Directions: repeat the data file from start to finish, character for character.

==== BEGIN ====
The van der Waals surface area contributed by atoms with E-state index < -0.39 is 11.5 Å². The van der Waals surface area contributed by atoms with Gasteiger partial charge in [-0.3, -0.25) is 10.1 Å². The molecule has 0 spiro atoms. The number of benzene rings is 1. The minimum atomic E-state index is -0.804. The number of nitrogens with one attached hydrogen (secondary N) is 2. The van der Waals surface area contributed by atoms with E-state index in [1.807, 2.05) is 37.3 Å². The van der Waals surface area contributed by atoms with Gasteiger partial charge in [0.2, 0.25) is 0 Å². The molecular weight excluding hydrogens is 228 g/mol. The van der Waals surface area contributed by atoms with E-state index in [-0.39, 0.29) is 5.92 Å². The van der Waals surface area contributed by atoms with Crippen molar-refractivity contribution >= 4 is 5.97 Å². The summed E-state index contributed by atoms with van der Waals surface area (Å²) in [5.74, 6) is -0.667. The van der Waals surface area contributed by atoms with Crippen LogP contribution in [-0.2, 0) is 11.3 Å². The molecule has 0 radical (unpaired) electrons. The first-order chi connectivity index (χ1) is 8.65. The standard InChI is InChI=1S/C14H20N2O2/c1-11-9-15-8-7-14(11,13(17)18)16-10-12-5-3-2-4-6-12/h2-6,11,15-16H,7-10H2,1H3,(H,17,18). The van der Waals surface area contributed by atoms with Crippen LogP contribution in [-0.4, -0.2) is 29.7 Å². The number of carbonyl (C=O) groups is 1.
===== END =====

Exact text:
The van der Waals surface area contributed by atoms with E-state index < -0.39 is 11.5 Å². The van der Waals surface area contributed by atoms with Gasteiger partial charge in [-0.3, -0.25) is 10.1 Å². The molecule has 0 spiro atoms. The number of benzene rings is 1. The minimum atomic E-state index is -0.804. The number of nitrogens with one attached hydrogen (secondary N) is 2. The van der Waals surface area contributed by atoms with E-state index in [1.807, 2.05) is 37.3 Å². The van der Waals surface area contributed by atoms with Gasteiger partial charge in [0.2, 0.25) is 0 Å². The molecular weight excluding hydrogens is 228 g/mol. The van der Waals surface area contributed by atoms with E-state index in [-0.39, 0.29) is 5.92 Å². The van der Waals surface area contributed by atoms with Crippen molar-refractivity contribution >= 4 is 5.97 Å². The summed E-state index contributed by atoms with van der Waals surface area (Å²) in [5.74, 6) is -0.667. The van der Waals surface area contributed by atoms with Crippen LogP contribution in [-0.2, 0) is 11.3 Å². The molecule has 0 radical (unpaired) electrons. The first-order chi connectivity index (χ1) is 8.65. The standard InChI is InChI=1S/C14H20N2O2/c1-11-9-15-8-7-14(11,13(17)18)16-10-12-5-3-2-4-6-12/h2-6,11,15-16H,7-10H2,1H3,(H,17,18). The van der Waals surface area contributed by atoms with Crippen LogP contribution in [-0.4, -0.2) is 29.7 Å². The number of carbonyl (C=O) groups is 1.